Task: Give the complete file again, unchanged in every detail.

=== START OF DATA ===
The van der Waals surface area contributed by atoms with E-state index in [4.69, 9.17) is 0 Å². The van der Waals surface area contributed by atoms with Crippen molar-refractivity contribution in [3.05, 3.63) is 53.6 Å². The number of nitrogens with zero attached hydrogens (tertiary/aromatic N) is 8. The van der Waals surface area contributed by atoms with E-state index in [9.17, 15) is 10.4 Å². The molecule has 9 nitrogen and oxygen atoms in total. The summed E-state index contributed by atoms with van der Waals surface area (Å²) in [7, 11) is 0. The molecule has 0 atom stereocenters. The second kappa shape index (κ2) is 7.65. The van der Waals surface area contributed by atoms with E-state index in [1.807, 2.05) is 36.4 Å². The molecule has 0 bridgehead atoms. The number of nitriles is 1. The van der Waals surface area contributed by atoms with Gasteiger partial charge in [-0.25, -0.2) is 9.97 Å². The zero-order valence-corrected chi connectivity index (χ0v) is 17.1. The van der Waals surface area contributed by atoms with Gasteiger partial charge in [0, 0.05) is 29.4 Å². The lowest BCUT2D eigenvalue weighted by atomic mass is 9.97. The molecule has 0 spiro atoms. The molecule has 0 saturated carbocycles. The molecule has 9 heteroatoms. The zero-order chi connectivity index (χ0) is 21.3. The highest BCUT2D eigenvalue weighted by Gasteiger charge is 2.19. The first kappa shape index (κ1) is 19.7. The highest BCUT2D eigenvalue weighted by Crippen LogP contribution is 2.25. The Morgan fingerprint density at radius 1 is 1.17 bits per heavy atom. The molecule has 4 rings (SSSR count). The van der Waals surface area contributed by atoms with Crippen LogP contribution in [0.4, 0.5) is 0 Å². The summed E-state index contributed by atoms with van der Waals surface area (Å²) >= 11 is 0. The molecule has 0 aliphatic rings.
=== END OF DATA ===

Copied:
The van der Waals surface area contributed by atoms with E-state index in [4.69, 9.17) is 0 Å². The van der Waals surface area contributed by atoms with Crippen molar-refractivity contribution in [3.05, 3.63) is 53.6 Å². The number of nitrogens with zero attached hydrogens (tertiary/aromatic N) is 8. The van der Waals surface area contributed by atoms with E-state index in [9.17, 15) is 10.4 Å². The molecule has 9 nitrogen and oxygen atoms in total. The summed E-state index contributed by atoms with van der Waals surface area (Å²) in [7, 11) is 0. The molecule has 0 atom stereocenters. The second kappa shape index (κ2) is 7.65. The van der Waals surface area contributed by atoms with E-state index in [1.807, 2.05) is 36.4 Å². The molecule has 0 bridgehead atoms. The number of nitriles is 1. The van der Waals surface area contributed by atoms with Gasteiger partial charge in [-0.25, -0.2) is 9.97 Å². The zero-order valence-corrected chi connectivity index (χ0v) is 17.1. The van der Waals surface area contributed by atoms with Gasteiger partial charge in [0, 0.05) is 29.4 Å². The lowest BCUT2D eigenvalue weighted by atomic mass is 9.97. The molecule has 0 spiro atoms. The molecule has 0 saturated carbocycles. The molecule has 9 heteroatoms. The zero-order chi connectivity index (χ0) is 21.3. The highest BCUT2D eigenvalue weighted by Gasteiger charge is 2.19. The first kappa shape index (κ1) is 19.7. The highest BCUT2D eigenvalue weighted by Crippen LogP contribution is 2.25. The Morgan fingerprint density at radius 1 is 1.17 bits per heavy atom. The molecule has 4 rings (SSSR count). The van der Waals surface area contributed by atoms with Crippen LogP contribution in [0.4, 0.5) is 0 Å². The summed E-state index contributed by atoms with van der Waals surface area (Å²) >= 11 is 0. The molecule has 0 aliphatic rings.